Cyber attack test highlights need for better communication among banks

Bank of England releases ‘Waking Shark II' report

A Bank of England-led exercise aimed at testing the resilience of UK banks' cyber defences has highlighted concerns over information-sharing during a real attack.

A report into the findings of 'Operation Waking Shark II' has now been published, detailing the four-hour exercise which sought to replicate the effects of a state-sponsored cyber attack on the UK financial sector.

The event took place on 12 November 2013 and involved 12 retail and investment banks, six infrastructure providers and a number of regulators and government agencies.

The report claims that Waking Shark II, which follows a similar exercise last year, was largely a success, but warned that more needs to be done to improve sharing of technical information during a major cyber attack.

"While there was some communication between the participating firms and [financial market infrastructure providers] there is no formal communication coordination within the wider sector," the report read.

The Bank of England recommends that a "single coordination body" is established to manage communications during an incident, with the British Bankers Association tipped to take on the role.

The report did also note that communications between banks and other parties have improved in comparison to the previous year's test, partly through use of the government' Cyber Security Information Sharing Partnership (CISP) platform, launched in March 2013. CISP is supported by the government's cyber attack monitoring team, known as Fusion Cell, which connects the expertise of GCHQ, MI5 and Government to the businesses community.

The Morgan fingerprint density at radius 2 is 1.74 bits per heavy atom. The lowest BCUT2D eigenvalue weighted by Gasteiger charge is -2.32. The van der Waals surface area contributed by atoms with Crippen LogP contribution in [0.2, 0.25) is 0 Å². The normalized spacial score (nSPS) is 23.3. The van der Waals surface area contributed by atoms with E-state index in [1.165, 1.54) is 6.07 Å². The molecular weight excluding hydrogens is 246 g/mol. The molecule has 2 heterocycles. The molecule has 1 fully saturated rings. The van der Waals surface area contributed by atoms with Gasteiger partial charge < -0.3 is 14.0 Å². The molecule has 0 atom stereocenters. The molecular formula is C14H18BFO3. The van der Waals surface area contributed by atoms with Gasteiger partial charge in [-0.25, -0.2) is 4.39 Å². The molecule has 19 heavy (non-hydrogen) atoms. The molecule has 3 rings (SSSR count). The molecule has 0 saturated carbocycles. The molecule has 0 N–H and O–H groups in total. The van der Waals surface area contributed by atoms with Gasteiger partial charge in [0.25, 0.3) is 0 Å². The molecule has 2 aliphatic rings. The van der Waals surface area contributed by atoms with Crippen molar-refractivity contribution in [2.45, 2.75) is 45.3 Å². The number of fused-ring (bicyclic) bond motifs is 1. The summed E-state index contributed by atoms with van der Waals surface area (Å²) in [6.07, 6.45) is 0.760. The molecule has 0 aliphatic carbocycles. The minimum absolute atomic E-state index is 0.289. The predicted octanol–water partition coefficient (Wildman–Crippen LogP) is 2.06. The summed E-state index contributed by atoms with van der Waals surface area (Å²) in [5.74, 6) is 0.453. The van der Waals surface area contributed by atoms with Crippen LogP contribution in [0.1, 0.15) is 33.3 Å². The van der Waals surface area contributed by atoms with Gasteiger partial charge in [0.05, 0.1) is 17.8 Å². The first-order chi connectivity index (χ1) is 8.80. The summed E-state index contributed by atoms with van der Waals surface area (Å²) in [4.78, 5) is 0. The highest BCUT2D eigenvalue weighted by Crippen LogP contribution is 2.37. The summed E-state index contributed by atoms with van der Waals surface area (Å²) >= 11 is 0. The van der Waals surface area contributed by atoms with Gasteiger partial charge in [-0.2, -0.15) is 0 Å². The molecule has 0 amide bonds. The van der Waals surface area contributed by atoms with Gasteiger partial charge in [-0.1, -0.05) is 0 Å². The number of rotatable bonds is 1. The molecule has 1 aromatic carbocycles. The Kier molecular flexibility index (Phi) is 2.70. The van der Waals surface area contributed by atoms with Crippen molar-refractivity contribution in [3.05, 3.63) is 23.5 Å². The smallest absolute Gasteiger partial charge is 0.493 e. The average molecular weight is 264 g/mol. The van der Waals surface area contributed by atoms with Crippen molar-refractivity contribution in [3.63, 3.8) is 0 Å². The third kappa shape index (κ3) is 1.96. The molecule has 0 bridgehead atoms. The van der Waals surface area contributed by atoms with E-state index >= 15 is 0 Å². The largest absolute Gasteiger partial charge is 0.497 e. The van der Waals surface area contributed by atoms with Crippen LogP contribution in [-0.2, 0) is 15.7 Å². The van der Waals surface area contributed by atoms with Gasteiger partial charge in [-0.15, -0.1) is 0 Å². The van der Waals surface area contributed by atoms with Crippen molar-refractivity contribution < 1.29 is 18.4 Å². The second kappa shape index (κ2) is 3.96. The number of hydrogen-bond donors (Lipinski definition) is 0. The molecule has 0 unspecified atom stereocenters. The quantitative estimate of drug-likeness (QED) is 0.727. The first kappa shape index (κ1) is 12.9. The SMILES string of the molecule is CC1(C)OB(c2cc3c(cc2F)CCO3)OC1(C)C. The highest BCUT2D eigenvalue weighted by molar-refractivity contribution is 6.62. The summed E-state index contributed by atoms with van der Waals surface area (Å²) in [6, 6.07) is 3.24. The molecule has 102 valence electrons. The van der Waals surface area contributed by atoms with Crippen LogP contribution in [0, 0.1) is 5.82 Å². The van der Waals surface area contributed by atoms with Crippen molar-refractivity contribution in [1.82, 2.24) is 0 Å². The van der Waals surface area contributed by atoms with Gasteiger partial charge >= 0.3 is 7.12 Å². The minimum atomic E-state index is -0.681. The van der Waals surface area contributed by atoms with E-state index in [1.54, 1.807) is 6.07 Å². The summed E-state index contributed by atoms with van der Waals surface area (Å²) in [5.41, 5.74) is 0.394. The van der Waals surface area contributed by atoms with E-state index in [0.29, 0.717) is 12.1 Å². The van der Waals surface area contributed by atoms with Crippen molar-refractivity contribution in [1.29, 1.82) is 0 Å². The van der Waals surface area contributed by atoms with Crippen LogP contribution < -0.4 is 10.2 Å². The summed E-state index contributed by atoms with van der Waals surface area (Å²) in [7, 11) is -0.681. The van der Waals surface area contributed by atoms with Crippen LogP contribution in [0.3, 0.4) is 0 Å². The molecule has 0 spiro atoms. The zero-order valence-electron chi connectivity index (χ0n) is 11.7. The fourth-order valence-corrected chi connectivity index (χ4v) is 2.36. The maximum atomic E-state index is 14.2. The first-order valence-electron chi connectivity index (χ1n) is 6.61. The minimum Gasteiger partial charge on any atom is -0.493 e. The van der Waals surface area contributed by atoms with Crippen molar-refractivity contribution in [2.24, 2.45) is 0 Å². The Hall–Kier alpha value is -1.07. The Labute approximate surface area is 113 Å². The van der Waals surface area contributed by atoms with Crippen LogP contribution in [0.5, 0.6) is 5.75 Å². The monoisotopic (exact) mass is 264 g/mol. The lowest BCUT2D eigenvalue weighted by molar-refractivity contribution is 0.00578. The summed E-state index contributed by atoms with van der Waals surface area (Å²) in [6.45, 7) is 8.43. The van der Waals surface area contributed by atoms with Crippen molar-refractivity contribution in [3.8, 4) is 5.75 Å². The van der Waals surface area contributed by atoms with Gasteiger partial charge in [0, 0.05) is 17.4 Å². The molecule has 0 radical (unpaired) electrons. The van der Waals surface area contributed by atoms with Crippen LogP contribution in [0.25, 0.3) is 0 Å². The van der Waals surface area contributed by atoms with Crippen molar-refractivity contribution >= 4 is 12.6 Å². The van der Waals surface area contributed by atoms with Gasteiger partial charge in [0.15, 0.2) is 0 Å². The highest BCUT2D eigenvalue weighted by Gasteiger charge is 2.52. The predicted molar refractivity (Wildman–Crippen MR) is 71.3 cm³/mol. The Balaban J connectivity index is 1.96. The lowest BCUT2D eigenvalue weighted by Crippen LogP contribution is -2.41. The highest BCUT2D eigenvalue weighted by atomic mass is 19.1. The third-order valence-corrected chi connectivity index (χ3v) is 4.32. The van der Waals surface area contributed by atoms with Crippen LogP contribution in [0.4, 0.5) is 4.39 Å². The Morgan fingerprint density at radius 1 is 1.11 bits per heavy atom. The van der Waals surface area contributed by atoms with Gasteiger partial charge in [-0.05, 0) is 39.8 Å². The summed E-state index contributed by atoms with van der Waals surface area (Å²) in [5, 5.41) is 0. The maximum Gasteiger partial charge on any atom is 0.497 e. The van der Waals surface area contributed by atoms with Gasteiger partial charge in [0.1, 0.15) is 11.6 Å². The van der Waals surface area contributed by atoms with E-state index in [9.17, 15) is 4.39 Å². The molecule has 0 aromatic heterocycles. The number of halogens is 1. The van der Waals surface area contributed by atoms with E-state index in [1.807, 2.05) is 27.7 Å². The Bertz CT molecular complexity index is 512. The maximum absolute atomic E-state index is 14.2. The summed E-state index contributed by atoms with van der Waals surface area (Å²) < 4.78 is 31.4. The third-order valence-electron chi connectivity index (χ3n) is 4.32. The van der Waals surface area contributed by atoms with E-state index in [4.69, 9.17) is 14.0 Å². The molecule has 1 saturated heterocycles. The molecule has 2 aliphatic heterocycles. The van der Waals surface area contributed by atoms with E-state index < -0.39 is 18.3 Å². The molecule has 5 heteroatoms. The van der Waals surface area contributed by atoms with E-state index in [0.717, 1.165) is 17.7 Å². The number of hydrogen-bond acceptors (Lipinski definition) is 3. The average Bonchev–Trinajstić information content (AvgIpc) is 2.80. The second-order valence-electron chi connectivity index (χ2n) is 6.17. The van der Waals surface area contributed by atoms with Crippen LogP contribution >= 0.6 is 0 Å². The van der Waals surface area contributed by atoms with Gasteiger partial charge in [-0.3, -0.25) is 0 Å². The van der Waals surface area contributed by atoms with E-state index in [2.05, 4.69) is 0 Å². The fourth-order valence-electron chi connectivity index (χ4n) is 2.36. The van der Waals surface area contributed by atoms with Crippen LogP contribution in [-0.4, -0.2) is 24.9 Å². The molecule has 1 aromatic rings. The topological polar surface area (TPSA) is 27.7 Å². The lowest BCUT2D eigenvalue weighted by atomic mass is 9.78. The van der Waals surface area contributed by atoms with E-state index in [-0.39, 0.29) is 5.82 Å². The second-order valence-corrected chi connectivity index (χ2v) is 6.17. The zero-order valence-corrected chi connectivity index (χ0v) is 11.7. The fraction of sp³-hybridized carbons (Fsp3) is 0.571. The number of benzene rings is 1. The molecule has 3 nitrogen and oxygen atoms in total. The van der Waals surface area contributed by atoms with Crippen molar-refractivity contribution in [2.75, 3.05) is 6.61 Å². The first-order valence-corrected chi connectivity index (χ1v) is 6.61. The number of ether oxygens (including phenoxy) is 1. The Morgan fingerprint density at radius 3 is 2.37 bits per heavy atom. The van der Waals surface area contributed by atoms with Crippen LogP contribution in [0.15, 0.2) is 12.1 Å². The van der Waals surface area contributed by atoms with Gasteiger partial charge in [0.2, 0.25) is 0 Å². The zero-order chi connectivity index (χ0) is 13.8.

Other issues highlighted by participants included a lack of central industry coordination for communicating information to the wider public in the event of an attack, and the need for banks to ensure that all major incidents are quickly reported to relevant regulatory bodies.

Financial institutions are increasingly the targets of distributed denial of service attacks, as cyber criminals attempt to manipulate markets and lower share prices, according to a report released today from Prolexic Technologies.

Stephen Bonner, a partner in KPMG's Information Protection and Business Resilience team, commented that banks must recognise the need to quickly communicate in the event of a major cyber attack, rather than attempting to deal with the situation internally.

"Fear of damaged reputations or stuttering share prices are major factors behind many organisations' decision to keep a low profile when their cyber defences have been breached. But the days of isolationist thinking have long since disappeared, as an attack on one institution can lead to the exposure of commercially sensitive details for another," he said, adding that "only by standing as one can they avoid being breached".

"The fact is that the rising number of attacks shows that cyber vulnerabilities must be taken seriously. We've seen requests for help more than doubling in the past 12 months suggesting that the recognition is there, but awareness doesn't equal resolution. Waking Shark II has shone a welcome light on current vulnerabilities, but that doesn't mean it is safe to 'get back in the water'. Hackers see each barrier as a challenge to be beaten, meaning that constant vigilance and testing is vital if financial organisations are to remain secure."

In related news today, business secretary Vince Cable announced requirements for companies that supply the UK's critical services - including the finance, telecoms and energy sector firms - to adopt robust cyber security measures and to work with government on addressing cyber risks.

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